# How do you use the rational roots theorem to find all possible zeros of f(x) = 6x^4 + 4x^3 - 2x^2 + 2?

Mar 31, 2016

There are no Real zeros for the given equation.

#### Explanation:

If we attempt to use the Rational Root Theorem by testing
$\textcolor{w h i t e}{\text{XXX")x=+-abs("factors of " 2)/abs("factors of } 6}$
in $f \left(x\right) = 6 {x}^{44} {x}^{3} - 2 {x}^{2} + 2$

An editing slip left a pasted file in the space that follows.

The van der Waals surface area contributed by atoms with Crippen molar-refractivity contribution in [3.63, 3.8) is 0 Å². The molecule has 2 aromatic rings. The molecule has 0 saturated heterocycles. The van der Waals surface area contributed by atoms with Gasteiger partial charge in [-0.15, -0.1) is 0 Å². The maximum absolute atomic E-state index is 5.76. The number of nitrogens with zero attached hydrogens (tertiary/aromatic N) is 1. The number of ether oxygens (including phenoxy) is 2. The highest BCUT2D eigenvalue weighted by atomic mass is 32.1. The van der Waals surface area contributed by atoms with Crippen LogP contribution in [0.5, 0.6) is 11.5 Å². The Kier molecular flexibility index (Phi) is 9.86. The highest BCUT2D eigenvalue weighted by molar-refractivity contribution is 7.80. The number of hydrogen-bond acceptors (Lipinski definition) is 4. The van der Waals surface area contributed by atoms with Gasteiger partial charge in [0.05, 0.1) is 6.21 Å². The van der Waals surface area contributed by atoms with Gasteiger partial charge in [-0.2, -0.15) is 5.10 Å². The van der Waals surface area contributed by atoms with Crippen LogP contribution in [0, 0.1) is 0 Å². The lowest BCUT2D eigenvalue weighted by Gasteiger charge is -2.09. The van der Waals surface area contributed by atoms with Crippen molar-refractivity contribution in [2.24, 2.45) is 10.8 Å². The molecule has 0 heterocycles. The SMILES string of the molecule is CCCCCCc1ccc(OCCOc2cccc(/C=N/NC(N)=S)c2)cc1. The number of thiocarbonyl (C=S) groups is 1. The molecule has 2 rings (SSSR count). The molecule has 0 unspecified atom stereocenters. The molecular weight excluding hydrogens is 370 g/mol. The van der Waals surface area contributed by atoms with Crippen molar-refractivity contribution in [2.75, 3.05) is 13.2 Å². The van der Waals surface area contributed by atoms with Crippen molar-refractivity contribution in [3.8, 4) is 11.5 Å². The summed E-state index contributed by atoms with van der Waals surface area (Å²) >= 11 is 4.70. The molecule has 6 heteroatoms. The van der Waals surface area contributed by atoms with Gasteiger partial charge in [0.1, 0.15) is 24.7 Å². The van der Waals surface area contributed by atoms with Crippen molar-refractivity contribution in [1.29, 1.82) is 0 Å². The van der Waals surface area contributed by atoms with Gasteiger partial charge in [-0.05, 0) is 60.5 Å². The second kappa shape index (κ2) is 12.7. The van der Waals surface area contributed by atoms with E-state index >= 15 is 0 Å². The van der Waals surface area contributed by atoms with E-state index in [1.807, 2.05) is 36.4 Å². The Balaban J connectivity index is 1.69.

the candidate values would be:
$\textcolor{w h i t e}{\text{XXX}} \pm \left\{1 , \frac{1}{2} , \frac{1}{3} , \frac{1}{6} , \cancel{\frac{1}{2}} , \cancel{\frac{2}{2}} , \frac{2}{3} , \cancel{\frac{2}{6}}\right\}$
but as indicated in the table below, none of these give a zero result: Therefore there are no rational zeros for this expression.

In fact, if we consider the graph for this expression, we can see that it has no Real zeros.
graph{6x^4+4x^3-2x+2 [-8.036, 9.754, -0.84, 8.05]}

$6 {x}^{4} + 4 {x}^{3} - 2 {x}^{2} + 2$ should have $4$ imaginary zeroes, but they can not be determined using the Rational Factor Theorem.